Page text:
California wasn’t in the path of totality today, but many beautiful pictures of the eclipse were still taken, and it was still a stunning sight to see.
The weather was cloudy in many areas of California, but residents still got some great pictures.
This is the first time a total solar eclipse has been visible in the U.S. mainland since 1979, and the first time since 1918 that it’s been visible from coast to coast. We won’t have another total solar eclipse in the U.S. until 2024.
And for a bit of a historical reference, this photo in California is from 1889, according to Getty.
A total solar eclipse happens when the moon’s disk completely covers the sun’s disk in the sky. For a couple minutes, the sun is shadowed by the moon, leaving brief darkness in the area as the moon shadows the sun. It’s a unique and fascinating experience.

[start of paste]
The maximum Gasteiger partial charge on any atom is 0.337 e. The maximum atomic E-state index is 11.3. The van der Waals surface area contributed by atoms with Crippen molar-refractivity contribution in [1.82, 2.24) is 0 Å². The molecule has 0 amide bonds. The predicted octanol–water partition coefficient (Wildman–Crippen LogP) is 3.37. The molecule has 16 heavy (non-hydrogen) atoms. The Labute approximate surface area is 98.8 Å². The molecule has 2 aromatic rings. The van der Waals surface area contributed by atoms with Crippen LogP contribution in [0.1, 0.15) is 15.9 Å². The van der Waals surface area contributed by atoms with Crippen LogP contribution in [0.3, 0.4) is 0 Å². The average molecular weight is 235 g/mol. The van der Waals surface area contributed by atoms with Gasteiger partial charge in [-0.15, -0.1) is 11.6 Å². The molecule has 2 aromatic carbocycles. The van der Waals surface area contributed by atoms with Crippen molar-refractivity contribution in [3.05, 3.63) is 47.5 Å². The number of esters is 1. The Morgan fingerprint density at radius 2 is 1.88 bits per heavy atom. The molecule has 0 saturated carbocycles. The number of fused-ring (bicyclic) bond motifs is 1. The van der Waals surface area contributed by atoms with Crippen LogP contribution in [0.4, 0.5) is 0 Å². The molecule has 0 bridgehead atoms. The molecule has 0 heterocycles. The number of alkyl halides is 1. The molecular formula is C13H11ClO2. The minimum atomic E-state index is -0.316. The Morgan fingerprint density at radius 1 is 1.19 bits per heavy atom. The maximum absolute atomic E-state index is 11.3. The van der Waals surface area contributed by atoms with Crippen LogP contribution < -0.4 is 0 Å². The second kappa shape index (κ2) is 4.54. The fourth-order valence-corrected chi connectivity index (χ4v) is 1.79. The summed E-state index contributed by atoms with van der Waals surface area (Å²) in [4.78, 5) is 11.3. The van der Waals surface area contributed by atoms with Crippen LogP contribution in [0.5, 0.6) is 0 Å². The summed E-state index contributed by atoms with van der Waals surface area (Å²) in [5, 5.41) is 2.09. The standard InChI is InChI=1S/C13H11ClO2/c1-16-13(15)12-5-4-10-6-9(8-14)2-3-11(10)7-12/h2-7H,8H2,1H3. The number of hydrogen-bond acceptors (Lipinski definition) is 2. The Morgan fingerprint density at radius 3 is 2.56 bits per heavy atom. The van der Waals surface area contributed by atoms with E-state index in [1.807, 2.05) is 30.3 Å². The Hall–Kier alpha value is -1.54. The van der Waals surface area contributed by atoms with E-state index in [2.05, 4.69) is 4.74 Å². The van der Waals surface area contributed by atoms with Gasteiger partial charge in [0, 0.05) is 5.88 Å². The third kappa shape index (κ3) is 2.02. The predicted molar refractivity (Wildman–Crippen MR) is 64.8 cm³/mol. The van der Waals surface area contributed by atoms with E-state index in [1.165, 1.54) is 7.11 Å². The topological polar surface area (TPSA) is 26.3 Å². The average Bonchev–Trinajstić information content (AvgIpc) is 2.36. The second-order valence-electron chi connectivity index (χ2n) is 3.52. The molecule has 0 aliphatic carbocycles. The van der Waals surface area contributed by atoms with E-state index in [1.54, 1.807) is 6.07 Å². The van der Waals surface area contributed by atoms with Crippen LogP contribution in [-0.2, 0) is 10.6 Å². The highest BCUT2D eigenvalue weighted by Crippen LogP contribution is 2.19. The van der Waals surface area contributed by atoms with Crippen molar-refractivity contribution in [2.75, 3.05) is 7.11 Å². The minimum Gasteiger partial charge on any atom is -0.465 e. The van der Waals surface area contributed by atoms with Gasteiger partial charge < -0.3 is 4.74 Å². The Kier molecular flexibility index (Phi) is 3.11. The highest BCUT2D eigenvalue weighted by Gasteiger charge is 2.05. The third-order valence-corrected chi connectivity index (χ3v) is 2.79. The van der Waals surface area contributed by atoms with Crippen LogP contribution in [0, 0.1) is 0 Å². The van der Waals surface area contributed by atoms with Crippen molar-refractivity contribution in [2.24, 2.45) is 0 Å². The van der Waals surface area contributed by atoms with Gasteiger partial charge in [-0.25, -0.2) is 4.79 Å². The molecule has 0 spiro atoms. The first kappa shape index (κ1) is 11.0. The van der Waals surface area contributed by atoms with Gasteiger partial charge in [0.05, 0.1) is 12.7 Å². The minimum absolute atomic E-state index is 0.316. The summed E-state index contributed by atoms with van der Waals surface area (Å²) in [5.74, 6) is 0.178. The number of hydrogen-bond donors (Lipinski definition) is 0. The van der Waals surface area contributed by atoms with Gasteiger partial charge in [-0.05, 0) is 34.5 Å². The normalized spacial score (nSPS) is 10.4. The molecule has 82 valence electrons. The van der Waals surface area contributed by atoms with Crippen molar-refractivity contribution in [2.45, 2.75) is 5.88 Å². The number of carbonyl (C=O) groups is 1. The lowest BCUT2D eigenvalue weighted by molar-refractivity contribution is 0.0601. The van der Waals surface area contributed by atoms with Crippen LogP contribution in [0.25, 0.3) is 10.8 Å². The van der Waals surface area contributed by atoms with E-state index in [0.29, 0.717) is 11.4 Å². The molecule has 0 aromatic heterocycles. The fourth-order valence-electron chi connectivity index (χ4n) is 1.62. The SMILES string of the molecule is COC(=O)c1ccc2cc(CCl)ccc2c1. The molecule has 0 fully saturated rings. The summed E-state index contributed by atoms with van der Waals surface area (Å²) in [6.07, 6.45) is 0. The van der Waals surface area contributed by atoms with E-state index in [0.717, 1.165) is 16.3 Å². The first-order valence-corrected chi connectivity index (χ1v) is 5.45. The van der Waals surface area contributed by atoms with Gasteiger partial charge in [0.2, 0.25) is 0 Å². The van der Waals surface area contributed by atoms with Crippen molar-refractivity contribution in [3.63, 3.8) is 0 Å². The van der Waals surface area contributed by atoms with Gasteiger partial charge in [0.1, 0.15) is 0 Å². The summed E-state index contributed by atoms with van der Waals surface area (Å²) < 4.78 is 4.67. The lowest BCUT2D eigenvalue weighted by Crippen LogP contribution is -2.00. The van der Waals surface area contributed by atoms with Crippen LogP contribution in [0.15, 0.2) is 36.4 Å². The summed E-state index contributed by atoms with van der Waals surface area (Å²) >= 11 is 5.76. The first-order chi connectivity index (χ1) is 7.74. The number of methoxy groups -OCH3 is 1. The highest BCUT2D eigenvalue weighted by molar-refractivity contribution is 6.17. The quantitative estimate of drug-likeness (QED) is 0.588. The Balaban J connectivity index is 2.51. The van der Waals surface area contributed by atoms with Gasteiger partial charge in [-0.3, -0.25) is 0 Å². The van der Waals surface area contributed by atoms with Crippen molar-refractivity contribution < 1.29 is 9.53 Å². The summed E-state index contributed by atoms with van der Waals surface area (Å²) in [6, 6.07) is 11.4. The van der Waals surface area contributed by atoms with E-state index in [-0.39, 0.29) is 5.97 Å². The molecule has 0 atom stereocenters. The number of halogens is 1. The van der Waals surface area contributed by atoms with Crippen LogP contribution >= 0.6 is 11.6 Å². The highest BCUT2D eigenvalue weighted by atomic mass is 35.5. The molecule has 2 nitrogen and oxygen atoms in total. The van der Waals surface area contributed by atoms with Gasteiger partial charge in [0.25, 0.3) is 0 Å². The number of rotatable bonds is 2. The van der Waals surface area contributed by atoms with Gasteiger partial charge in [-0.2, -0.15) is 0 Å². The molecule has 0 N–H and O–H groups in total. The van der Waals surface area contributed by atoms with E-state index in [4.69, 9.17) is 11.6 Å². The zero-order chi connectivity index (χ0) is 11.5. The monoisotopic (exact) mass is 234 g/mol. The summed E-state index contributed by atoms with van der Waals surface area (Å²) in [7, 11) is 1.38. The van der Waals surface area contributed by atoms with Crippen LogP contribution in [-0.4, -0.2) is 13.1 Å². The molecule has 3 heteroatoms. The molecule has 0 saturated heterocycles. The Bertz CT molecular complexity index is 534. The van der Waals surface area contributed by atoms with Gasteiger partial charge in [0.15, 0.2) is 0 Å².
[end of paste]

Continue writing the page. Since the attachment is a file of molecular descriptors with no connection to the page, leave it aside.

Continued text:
The eclipse was best visible in northern California, and less could be seen as you traveled south. Towns near the Oregon border had the best views, since Oregon was in the path of totality.
From Oregon to South Carolina, a stretch of about 70 miles in America had a “path of totality” to see the solar eclipse 100 percent. This included areas in Idaho, Illinois, Wyoming, Nebraska, Kansas, Missouri, Tennessee, Kentucky, North and South Carolina, and Georgia. In areas where there was a full eclipse, the temperature could drop as much as 10 degrees.
Traffic was extra heavy in areas near totality, but it was well worth it for everyone who had a chance to see the eclipse, whether full or partial, today.
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